Youtube today unveilled two new features of its cloud-based Video Editor tool, allowing users to upload jitter-free videos and also footage from 3D cameras.
Professional cinematographers use stabilization equipment such as tripods or camera dollies to keep their shots smooth and steady. Youtube's team mimicked these cinematographic principles by automatically determining the best camera path for users through a unified optimization technique. In plain English, users can smooth some of those unsteady videos with the click of a button. The stabilized video can be then previewed in real-time and before publishing the finished product to the Web, by harnessing the power of the cloud: Yahoo is splitting the computation required for stabilizing the video into chunks and distributed them across different servers. This allows Youtube to use the power of many machines in parallel, computing and streaming the stabilized results quickly into the preview.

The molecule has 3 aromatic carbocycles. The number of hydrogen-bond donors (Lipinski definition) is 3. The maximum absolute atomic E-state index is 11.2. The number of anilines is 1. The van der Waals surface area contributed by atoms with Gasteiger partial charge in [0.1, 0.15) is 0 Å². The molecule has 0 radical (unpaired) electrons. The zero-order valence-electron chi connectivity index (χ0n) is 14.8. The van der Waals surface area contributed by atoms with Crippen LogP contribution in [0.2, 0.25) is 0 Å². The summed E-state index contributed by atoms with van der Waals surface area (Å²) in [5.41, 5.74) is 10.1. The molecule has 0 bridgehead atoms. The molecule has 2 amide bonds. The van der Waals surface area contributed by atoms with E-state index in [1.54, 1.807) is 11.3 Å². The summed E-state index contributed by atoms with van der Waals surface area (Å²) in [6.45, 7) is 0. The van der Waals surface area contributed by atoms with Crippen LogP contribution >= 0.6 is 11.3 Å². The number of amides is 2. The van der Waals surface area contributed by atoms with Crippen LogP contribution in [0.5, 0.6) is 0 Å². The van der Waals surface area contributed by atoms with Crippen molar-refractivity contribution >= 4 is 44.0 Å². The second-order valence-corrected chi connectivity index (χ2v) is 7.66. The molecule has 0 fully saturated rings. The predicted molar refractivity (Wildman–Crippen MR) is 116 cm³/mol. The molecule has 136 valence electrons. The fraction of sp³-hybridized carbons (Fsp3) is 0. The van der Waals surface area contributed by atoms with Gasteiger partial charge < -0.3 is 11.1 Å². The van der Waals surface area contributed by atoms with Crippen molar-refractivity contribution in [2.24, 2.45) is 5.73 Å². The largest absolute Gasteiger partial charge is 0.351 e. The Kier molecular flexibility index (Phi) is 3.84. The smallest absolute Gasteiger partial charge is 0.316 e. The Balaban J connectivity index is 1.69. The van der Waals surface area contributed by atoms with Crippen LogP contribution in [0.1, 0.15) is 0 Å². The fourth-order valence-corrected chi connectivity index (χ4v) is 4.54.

Besides the stabilizer feature
, Youtube also added its Video Editor tool the capability to synchronize videos shot from two different cameras in order to create a 3D effect.
Typically, in order to film 3D content, a pair of cameras was used
But the side-by-side compositing needed for 3D uploads was not available in free editing tools. And synchronising the two cameras was an added challenge. For all those who used a pair of cameras to capture stereographic video, but need the two streams to be synchronized and laid out in a way compatible with YouTube's 3D feature, the updated Youtube Editor will do the work for them. The tool is available here